Conway has retired to Chalcedony, a move partly driven by the death of his daughter and the subsequent breakup of his marriage. While hunting for a suitable property on the shore of the idyllic Magenta Bay, he stumbles across a junkyard of starships, run by an ex-pilot called Hawk. Conway decides to use an old ship as a home, but the one he chooses is of mysterious provenance. He settles into a life of indolence – with a great deal of drinking – and makes friends with several of the locals, including Hawk, famous artist Matt, telempath Maddie, and Hawk’s alien lover, Kee (a native of Chalcedony). Conway soon discovers his starship home is “haunted”… by an avatar of the Yall, an advanced alien race who have long since vanished. The Yall admits his race built Chalcedony’s great marvel, the Golden Column, an impenetrable pillar one kilometre in diameter and thirty kilometres high, and of unknown purpose. Conway and his friends, with the help of the Yall ghost, make Conway’s starship operable and fly to the Column… and so discover the mysterious object’s true purpose.

‘Starship Fall’ is set five years later. The fuss over Conway’s discovery of the Golden Column’s purpose – it is, in fact, part of an instantaneous interstellar transport network – has died down. The appearance in Magenta Bay of holo superstar Carlotta Chakravorti-Luna, however, threatens to upset Conway’s life of indolence and drinking. And then Hawk’s alien companion, Kee, vanishes into the jungle to “smoke the bones”, an alien ritual which allows the smoker to snatch glimpses of the future but has a seventy percent fatality rate. Conway, Maddie and Hawk head off into the interior to “rescue” Kee, but unfortunately are too late to prevent her undergoing the ritual. What Kee sees of the future involves Chakravorti-Luna and also Hawk’s possible death. The holo superstar admits she is on Chalcedony to find an ex-husband who crashed on the planet decades before, and this has something to do with the smoking the bones ritual.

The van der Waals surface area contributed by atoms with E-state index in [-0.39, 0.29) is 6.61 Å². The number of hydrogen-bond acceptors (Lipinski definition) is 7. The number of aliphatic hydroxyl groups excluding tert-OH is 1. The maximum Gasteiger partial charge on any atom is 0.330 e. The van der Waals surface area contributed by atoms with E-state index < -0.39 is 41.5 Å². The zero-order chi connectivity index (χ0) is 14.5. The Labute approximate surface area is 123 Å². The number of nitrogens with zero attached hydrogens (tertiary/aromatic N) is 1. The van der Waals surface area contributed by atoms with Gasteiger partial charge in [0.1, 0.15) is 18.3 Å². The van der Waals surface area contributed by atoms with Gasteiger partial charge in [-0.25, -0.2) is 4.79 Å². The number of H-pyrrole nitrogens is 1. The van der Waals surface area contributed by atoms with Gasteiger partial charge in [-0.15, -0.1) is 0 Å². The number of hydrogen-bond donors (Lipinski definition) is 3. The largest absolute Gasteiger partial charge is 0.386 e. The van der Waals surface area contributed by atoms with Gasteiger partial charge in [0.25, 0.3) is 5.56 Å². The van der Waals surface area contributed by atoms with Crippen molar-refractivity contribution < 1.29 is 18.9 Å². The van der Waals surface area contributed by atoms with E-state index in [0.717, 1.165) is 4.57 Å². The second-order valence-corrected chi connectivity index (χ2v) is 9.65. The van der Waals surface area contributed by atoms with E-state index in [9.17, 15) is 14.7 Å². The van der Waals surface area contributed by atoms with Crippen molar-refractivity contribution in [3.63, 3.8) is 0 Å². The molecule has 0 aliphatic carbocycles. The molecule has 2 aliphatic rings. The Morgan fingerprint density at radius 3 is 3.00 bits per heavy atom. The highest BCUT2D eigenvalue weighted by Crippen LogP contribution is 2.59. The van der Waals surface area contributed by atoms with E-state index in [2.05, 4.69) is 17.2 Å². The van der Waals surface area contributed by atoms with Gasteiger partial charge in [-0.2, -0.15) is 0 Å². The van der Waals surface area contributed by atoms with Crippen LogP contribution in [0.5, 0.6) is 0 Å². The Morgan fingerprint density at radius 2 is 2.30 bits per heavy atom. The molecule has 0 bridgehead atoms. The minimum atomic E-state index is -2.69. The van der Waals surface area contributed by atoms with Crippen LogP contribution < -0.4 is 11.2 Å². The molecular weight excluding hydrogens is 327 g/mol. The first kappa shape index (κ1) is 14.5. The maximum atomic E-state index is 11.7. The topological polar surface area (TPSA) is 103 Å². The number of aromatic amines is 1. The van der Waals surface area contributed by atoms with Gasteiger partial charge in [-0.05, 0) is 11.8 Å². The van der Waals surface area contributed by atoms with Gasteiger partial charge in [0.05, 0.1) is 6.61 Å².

The plot of ‘Starship Winter’ is driven by Matt, the artist, who puts on an exhibition of works which use “empathy stones” from the world of Acrab IV. Visiting Magenta Bay is Darius Dortmund, an empath, who is not only unduly interested in Matt’s showing, but is also accompanied by an alien from Acrab IV. Dortmund is arrogant, secretive and a nasty sort. He annoys and upsets Conway and his friends, spoils the grand opening of Matt’s art show, but at a big party in his rented property later is found murdered. Suspicion immediately falls on Conway and his circle, who had stayed over at Dortmund’s house for the night. In this novella, Conway’s circle expands by one: Lieutenant Hannah van Harben of the local police, who becomes Conway’s love-interest.

The final book of the quartet is ‘Starship Spring’. It is six years later. Conway and van Harben are now living together in and have a young daughter, Ella. Their friends are busy off-planet – Matt and Maddie touring Matt’s latest art show, and Hawk and Kee flying rich tourists to some galactic wonder. But soon they will be returning, so all six arrange for a fortnight away at an expensive Chalcedony holiday spot called Tamara Falls. Part of the charm of the place is that it’s apparently haunted… and the ghost makes a number of appearances in front of the six friends and Ella. It also seems to be trying to tell them something. Matt admits that the holiday is being paid for by Dr Petronius, a famous art patron, who insisted on it as a condition of his offer to tour Matt’s art show. Millennia ago, the Yall fought and defeated an evil alien race, the Skeath, who managed to hide a vast army beneath Tamara Falls, ready to be awoken one day to conquer the galaxy. Petronius wants this to happen, and needs Conway and friends and family to be on-hand to trigger it…